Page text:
Don’t Make Me Think Revisited by Steve Krug is a usability and user experience book. It’s a series of well-illustrated rules for getting the basics of usability into a web site. There is also an excellent chapter on how to run your own usability test on the cheap. The revisited edition includes some information about working on mobile apps, and mobile web sites as well. The rules of creating a good navigation system was a great way to codify things you know but may have struggled to express.

Krug’s guidance on running your own cheap usability study comes down to using fewer users and putting together a simpler reporting plan. Instead of having 20 users and generating a giant report, you get two or three users and select a couple of important things that can be actively fixed. You don’t need a report with hundreds of issues, since once you fix a couple of issues the rest of it might not be useful anymore. Once you run one study and fix those issues, iterate and try again. It’s almost like A/B testing except it works on smaller scales.

The information on mobile testing goes beyond the usual advice of “make the buttons bigger” and “put less on each page.” Krug’s advice on deep linking on mobile is obvious, that it needs to work when you navigate to a full site url on a mobile device needs to work, but nobody seems to get it right. And, even though this is minor, the number one thing I got from the mobile chapter was a way to combine a webcam and a clip on light, and build a mount that lets you see what the user’s hands are doing while they’re using the app. That’s way more useful than  conventional video recording equipment where you would mount the phone but then they don’t hold the phone normally. Plus it only takes an hour to put together and costs about $30.

Krug’s rules for a navigation system basically boil down to the obvious. Keep the navigation consistent page to page. Make it clear where you are in the application. Put the things most people want in easy to find places. Ensure that every page has a name and it is in a consistent place, which maybe isn’t as immediately intuitive as the other rules. However, when I went and checked some sites and most seem to do this. Putting all of these rules together comes out as an explanation of the tabbed design and why it became so common.

Overall design is not one of my strong interests, but this is a good primer on the topic to help keep you from doing anything too silly. I certainly feel like I can put Krug’s advice into practice. There are also lots of references to some other books if you want to try and dig in deeper.

Hiring Randomness

I ran across this article on companies’ interest in interviewing different archetypes of programmers, e.g., “Academic programmer”, or “Enterprise programmer”. I had two big takeaways from the article. First, all of the companies were different, so none of the archetypes appealed to everyone. Second, the archetype that received the most attention wasn’t the one described in terms of technical abilities, but in terms of the applicant’s interest in product development. The typical software engineer only hears interview feedback about themselves in relation to an individual employer, as opposed to hearing how different places consider the same set of people, so this was an interesting discussion to read.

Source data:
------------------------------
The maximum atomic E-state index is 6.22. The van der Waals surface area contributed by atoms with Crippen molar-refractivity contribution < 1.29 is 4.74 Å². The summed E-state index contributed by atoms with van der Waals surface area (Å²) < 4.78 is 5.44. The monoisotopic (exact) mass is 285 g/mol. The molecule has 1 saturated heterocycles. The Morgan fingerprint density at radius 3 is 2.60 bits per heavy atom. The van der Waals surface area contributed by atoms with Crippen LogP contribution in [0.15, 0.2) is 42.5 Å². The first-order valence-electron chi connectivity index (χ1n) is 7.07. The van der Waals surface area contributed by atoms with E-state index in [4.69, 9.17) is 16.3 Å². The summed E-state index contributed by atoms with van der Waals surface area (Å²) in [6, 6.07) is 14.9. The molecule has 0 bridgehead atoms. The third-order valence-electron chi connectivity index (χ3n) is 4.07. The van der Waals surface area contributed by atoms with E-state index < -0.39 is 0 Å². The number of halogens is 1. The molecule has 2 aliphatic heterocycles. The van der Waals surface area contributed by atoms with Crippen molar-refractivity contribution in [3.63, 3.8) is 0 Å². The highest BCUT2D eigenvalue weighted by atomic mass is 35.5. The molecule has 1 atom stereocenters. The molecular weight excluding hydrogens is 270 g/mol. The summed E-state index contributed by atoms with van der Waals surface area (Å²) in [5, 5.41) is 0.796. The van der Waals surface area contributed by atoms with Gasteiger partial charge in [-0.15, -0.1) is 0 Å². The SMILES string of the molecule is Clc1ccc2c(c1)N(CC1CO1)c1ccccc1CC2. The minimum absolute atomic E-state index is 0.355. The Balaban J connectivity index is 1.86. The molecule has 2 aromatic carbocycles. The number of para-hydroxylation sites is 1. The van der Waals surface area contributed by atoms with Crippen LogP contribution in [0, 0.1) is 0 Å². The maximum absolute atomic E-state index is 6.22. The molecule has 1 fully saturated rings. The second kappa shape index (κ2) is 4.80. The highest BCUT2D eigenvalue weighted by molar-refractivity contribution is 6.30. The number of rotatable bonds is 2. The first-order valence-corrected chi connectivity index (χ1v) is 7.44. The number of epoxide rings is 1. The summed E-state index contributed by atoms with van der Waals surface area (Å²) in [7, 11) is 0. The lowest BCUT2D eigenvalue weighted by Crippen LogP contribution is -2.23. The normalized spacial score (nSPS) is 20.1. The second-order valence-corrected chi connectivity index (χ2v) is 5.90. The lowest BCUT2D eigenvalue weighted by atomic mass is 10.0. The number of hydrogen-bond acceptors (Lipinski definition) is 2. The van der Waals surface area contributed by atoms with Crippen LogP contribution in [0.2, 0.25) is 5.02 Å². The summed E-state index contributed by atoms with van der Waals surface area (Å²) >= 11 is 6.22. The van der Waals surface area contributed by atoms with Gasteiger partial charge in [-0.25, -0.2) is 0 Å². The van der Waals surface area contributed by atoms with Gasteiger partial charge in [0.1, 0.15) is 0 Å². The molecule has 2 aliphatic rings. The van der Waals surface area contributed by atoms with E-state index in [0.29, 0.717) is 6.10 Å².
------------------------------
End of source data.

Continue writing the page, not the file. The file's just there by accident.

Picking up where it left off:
The first insight, that different companies want different things, seems to have matched my intuition from years of moving around the industry. Each company seems to be looking for a different mix of skills and weighs technical versus soft skills differently. It’s really no different than the idea that different people look for different things in employers. When a job posting is put up, it discusses the technical and soft skills the role would want, so it filters the incoming candidates to people who think they match those. So, even on the inside, as an interviewer, you won’t see candidates who are self-selecting against the description of what you say you want to remove themselves from your potential hiring pool.

The second insight was more interesting, that the archetype that was described as about building product more so than building good software was the one that got the most positive response. This might make sense when you look at the audience viewing the archetypes in this particular example: small startups that need product. This archetype seems great, but why is there so much more interest than any of the other archetypes? I can see why most companies would want that archetype, but it isn’t clear why there is so much less for some of the other archetypes, who I feel like I would want to work with more.

There are some other interesting thoughts buried in the grid of results. The difference between the “child prodigy” and the “strong junior” archetypes are interesting. They both represent the same sort of talent, but with a different story, so why should there be a significantly different opinion of the two archetypes? Who is the company who rejected every profile but the enterprise programmer? Why would you take the “experienced and rusty” archetype over the “technical programmer” archetype? All of this taken together makes it seem like there is more at play in these discussions than just the background of the person being seen. It also seems that each company rejected about half of the candidates.